Mast head and Skyline
This is the Mast head and Skyline that I added onto our magazine cover. The large, bold Mast head ‘INSPIRE’ is written in our downloaded font ‘Dolce Vita,’ and is written in black to follow the conventions of our teaser trailer, where our titles and the title of our film is written in black. The word ‘health’ is written in blue as this colour is a key part of our branding, due to Eve’s diary being blue and featuring on the front cover.
BarcodeI was then able to add a barcode to our magazine
cover. I followed the example of real media text ‘Women’s
Health’ by placing the barcode in the bottom left of the magazine cover. Not all
magazines have a price on the front, so I did not feel the need
to add this to the cover.The barcode was placed on a
separate layer, in order for it to sit over the top of the image of
• However, when showing the rest of my group the Skyline, they did not like the fact that ‘health’ was written in blue, and thought that it should instead be green to not only show connotations of health, but to also convey nature which is another key part of our branding. However, I think that our magazine might have looked more effective if our highlight colour had remained blue.
Changing the colour of the Skyline
Changing the colour of the Skyline
This is how the Skyline looked after changing the word ‘health’ from being written in blue to being written in green.
• From what I had created, our group then began to add the Anchorage text to the front of the magazine. We wrote the title of our film ‘Another Day’ on its designated layer, and in the same font and colour as it appeared in our film in order to keep our branding constant. We then used our template to add text around it in highlight colours of black and green to tell the audience about an interview with the star of the film, Eve.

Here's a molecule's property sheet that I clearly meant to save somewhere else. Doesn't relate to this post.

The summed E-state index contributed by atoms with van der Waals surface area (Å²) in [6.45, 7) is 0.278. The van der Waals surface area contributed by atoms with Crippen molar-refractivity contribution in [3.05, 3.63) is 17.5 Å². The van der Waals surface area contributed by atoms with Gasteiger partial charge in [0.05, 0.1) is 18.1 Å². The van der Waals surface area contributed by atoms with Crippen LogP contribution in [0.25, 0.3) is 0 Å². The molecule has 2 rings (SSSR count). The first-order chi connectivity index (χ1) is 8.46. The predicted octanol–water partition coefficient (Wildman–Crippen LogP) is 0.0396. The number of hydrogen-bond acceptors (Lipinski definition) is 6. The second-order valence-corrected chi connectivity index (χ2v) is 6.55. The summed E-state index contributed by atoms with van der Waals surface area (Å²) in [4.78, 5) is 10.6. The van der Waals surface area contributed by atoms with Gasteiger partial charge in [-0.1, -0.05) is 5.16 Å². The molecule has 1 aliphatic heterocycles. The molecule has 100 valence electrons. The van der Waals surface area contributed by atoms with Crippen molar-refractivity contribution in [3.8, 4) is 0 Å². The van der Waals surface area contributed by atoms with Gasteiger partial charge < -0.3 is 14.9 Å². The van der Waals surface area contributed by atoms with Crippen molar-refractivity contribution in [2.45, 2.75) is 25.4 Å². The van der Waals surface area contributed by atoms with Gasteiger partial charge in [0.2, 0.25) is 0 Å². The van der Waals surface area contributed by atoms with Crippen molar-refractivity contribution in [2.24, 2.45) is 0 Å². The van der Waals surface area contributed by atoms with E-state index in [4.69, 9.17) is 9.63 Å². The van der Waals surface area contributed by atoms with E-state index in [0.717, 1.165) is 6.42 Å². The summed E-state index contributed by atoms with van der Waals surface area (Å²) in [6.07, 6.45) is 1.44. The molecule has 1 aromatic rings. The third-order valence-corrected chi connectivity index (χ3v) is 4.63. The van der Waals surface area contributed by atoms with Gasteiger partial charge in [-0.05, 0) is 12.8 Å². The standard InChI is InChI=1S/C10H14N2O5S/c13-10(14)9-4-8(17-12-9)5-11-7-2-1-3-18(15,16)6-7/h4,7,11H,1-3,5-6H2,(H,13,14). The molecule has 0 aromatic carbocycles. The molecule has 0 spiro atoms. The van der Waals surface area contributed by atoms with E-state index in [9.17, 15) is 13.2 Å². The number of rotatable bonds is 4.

• After completing this, we then added sell lines around the sides of our magazine cover, with conventional sell lines from health magazines such as ways to keep healthy, as well as an issue related to our film which was a celebrity talking about her own struggles with anxiety, all of which was written in our downloaded font, ‘Dolce Vita.’
• After doing this, we then added a web address and social media links for the magazine just under the mast head.
Adding sell lines and anchorage text
Anchorage text and sell
Here is our groups magazine cover after adding sell lines and anchorage text. We also decided to feature stories from real life bloggers, as we had used quotes from real life anxiety bloggers to inspire the voiceover for our teaser trailer.
Puff and changing text
I then used the ‘circle’ tool in Photoshop to draw our Puff, before advertising the free pull out poster featured inside of the magazine. In addition to this, I also changed the font advertising stories from real life bloggers from white into black, as it fit with both the colour scheme of our magazine and the conventions of our marketing campaign as a whole, a lot better.